My Personal History Of Horror: How I Became A Horror Fan

I’ve been writing this blog for a while now and I always enjoy doing my Halloween specials every year. I really do love horror films and the horror genre as a whole, yet I’ve never really put much thought into how I became a fan of horror films… until recently. I’ve been reminiscing the last week or so on the movies I grew up watching and the flicks that scared me when I was younger. Right here, I’m going to try to create a history in words and pictures form, looking back at just how I became a horror fan. A little journey through my own personal history of watching horror films.

WATCHIG HORROR FILMS

Now, I can’t be 100% sure of the first horror film I ever saw, but I do have vivid memories of moments of my life that are related to horror films and TV. Growing up, we didn’t get a VHS player until the late eighties. So if I did see any horror films before then, it would’ve been on a TV broadcast or at someone else’s house. One memory that instantly comes to mind as I write this, is staying with my grandparents at their house, I was maybe about five or six years-old. Nan would often let me stay up late-ish and watch some TV before bed (don’t tell Mom). I remember one Saturday night when the Spielberg classic, Jaws was on TV. Nan and Granddad must’ve let me stay up late to watch the whole film and I remember Nan going into the kitchen to make a bit of supper, she came back with strawberry jam sandwiches. It was the finale of the film when the shark was attacking the boat, and Robert Shaw’s Quint slid down the deck of the Orca into the shark’s mouth. The great white slammed shut it’s jaws, chomping down on Quint, a small geyser of blood spurts from his mouth as he gets eaten alive. It terrified me… until I looked away from the TV and over to Nan, with strawberry jam purposely dripping from her mouth, making me laugh to help take my mind of the horror I just saw.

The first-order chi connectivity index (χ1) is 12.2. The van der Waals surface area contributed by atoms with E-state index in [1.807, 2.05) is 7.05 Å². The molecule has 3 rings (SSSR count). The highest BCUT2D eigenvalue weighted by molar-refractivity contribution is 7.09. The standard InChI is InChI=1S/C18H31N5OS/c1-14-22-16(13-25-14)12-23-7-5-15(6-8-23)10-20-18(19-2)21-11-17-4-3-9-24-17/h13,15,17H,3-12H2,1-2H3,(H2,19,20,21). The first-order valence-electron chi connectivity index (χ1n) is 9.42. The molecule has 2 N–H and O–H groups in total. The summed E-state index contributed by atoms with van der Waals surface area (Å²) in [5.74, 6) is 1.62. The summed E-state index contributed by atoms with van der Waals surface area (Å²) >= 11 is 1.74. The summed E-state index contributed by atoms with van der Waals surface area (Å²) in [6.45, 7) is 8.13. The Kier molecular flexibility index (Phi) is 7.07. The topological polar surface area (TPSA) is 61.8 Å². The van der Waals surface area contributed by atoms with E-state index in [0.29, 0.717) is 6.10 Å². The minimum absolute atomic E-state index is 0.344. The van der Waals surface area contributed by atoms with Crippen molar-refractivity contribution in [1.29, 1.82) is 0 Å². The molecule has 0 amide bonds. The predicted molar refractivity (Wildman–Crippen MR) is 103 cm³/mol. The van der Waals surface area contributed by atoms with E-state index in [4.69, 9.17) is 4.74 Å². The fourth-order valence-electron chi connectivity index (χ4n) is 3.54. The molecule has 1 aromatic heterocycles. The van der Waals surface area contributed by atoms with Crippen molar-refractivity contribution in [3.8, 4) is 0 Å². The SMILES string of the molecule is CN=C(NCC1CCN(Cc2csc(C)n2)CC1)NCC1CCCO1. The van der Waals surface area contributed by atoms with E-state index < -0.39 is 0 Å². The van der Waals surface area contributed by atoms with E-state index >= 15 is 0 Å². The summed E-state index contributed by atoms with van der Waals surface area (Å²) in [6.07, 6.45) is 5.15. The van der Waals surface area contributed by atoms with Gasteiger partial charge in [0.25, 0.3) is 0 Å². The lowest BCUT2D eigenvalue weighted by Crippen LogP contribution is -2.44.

I was around the same age when I first saw a scene in a film that both scared and mesmerised me. It was a sleep over at my Aunt and Uncle’s house, me, my two brothers and our two cousins. My Aunt and Uncle had a VHS player and would often rent out tapes from a local shop down the road, that’s how I first saw Raiders of the Lost Ark. As terrifying as the Nazi face-melting finale is in that film, it’s not the one that I’m talking about now. I’m talking about a dog’s head being split open.

THE THING POSTER

John Carpenter’s The Thing is one of my all time favourite horror films. There’s this one particular scene from that film is one that is burnt into my memory forever. That cute Vancouver Island wolf-Alaskan Malamute cross breed, played by Jed (he even has his own Wikipedia page) was adorable. Unbeknown to us viewers and the characters in the film at the time, that cute dog had been assimilated by an alien. Soon after finding refuge with the humans, that little doggie turns inside out. It’s an amazing piece of special effects work that I feel still holds up today. Yeah, it scared me as a kid, but I also found it strangely beautiful to watch too. It’s that moment before the dog becomes the full on The Thing, as it is transforming and the head splits open like a peeled banana that has really stuck with me all these years. That one specific shot only takes up a few seconds of a much bigger scene, but those few seconds are firmly ingrained into my mind. I have been fascinated with practical effects work in horror films ever since. That one scene and only few seconds of that one scene are the reason I’m so in awe of artists like Tom Savini, Rick Baker and Stan Winston. With Winston being the man created the dog scene in The Thing. Now, before horror fans start screaming at the screen that it was Rob Bottin who did the effects work on The Thing (he did), Bottin became overwhelmed with all the work and ended up in hospital with exhaustion, so help was brought in. That help was Stan Winston, who brought in his team to do the whole dog scene.